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turned Scotland, and, cruising off Flamborough Head, descried the British merchant fleet from the Baltic under the convoy of the Serapis of forty-four guns, and the Countess of Scarborough of twenty guns. An hour after sunset, on the twenty-third of September, the Serapis, having a vast superiority in Sept. 23. strength, engaged the Poor Richard. With marvellous hardihood Paul Jones, after suffering exceedingly in a contest of an hour and a half within musket shot, bore down upon his adverSept. 23. strength, engaged the Poor Richard. With marvellous hardihood Paul Jones, after suffering exceedingly in a contest of an hour and a half within musket shot, bore down upon his adversary, whose anchor he hooked to his own quarter. The muzzles of their guns touched each other's sides. Jones could use only three nine-pounders and muskets from the round-tops, but combustible matters were thrown into every part of the Serapis, which was on fire no less than ten or twelve times. There were moments when both ships were on fire together. After a two hours conflict in the first watch of the night, Chap. XII.} 1779. the Serapis struck its flag. Jones raised his pendant on the
f the king of France. While Prevost gained time by a triple interchange of notes, Maitland, flushed with a mortal fever caught on the march, brought to his aid through the inland channels the first division of about four hundred men from Beaufort. The second division followed a few hours later; and when both had arrived, the British gave their answer of defiance. Swiftly as the summons had been borne through South Carolina, and gladly as its people ran to arms, 23. it was the twenty-third of September when the Americans under Lincoln joined the French in the siege of the city. On the eighth of October the reduction Oct. 8. of Savannah seemed still so far distant, that the naval officers insisted on the rashness of leaving the fleet longer exposed to autumnal gales, or to an attack, with so much of its strength on land. An assault was, therefore, resolved on for the next day, an hour before sunrise, by two feigned and two real attacks. The only chance of success lay in the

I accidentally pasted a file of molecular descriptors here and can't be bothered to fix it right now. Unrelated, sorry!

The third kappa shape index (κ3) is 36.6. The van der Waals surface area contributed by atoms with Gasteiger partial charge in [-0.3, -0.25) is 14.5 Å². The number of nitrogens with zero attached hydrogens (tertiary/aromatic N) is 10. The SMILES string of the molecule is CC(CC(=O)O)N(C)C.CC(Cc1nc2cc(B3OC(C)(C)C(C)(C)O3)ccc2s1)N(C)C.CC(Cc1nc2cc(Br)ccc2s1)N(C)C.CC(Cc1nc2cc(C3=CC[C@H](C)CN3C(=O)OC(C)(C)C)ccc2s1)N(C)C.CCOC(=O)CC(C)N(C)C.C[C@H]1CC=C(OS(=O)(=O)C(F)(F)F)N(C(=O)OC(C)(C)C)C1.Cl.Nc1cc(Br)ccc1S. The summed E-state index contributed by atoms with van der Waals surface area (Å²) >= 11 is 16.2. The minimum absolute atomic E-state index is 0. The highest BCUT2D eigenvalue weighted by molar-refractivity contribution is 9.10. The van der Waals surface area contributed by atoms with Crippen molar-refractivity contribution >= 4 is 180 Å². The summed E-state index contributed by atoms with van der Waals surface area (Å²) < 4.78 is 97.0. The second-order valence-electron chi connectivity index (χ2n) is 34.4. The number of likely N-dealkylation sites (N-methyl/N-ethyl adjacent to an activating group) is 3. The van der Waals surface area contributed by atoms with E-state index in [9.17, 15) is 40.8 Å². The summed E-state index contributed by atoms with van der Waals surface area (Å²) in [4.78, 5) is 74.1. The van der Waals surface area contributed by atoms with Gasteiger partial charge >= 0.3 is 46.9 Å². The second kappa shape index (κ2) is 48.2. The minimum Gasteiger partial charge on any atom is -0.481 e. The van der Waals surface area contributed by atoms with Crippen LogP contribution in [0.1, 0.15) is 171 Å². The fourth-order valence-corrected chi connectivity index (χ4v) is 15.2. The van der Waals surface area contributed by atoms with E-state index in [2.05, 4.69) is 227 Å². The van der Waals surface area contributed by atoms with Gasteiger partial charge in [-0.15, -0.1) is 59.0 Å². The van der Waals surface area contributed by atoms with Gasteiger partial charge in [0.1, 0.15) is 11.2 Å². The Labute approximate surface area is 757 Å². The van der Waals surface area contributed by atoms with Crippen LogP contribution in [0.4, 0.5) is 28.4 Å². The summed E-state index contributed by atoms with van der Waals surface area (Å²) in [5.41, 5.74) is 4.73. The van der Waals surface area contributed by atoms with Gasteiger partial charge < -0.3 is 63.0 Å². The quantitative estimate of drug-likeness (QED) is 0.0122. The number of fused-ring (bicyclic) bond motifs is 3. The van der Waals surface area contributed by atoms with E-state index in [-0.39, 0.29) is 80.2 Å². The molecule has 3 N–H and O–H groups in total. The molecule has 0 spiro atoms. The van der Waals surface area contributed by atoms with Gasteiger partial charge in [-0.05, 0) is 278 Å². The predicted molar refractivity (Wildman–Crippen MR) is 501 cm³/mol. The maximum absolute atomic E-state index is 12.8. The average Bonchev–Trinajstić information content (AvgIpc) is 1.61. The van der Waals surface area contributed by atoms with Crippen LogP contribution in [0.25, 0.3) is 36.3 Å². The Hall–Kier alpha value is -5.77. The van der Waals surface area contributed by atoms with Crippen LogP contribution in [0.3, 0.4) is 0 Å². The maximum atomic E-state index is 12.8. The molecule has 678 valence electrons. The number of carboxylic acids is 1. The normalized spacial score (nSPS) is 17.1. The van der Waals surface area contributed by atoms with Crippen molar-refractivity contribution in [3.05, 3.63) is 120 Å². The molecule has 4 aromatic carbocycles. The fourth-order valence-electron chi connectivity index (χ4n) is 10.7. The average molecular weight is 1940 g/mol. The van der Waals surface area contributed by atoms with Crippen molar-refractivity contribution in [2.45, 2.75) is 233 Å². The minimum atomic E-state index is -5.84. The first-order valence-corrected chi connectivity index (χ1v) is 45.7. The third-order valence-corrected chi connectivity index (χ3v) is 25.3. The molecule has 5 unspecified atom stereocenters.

es, or cow boys as they were called, and having charged him to take the inner route to New York through the valley of the Bronx by way of White Plains, near which the British had an outpost, bade him farewell and rode up to Chap. XVIII.} 1780. Sept. 23. dine with Arnold at his quarters. At a fork in the road about six miles below the Croton, Andre, quitting the road to White Plains, took that which led over the hills and entered the highway from Albany to New York at a short distance above Ta none but friends to the English, he answered: Gentlemen, I hope you belong to our party? Which party? asked Paulding. The lower party, said Andre. Paulding answered that he did. Then said Andre: I am a British officer, Chap. XVIII.} 1780. Sept. 23. out on particular business, and I hope you will not detain me a minute. Upon this Paulding ordered him to dismount. Seeing his mistake, Andre showed his pass from Arnold, saying: By your stopping me, you will detain the general's business. I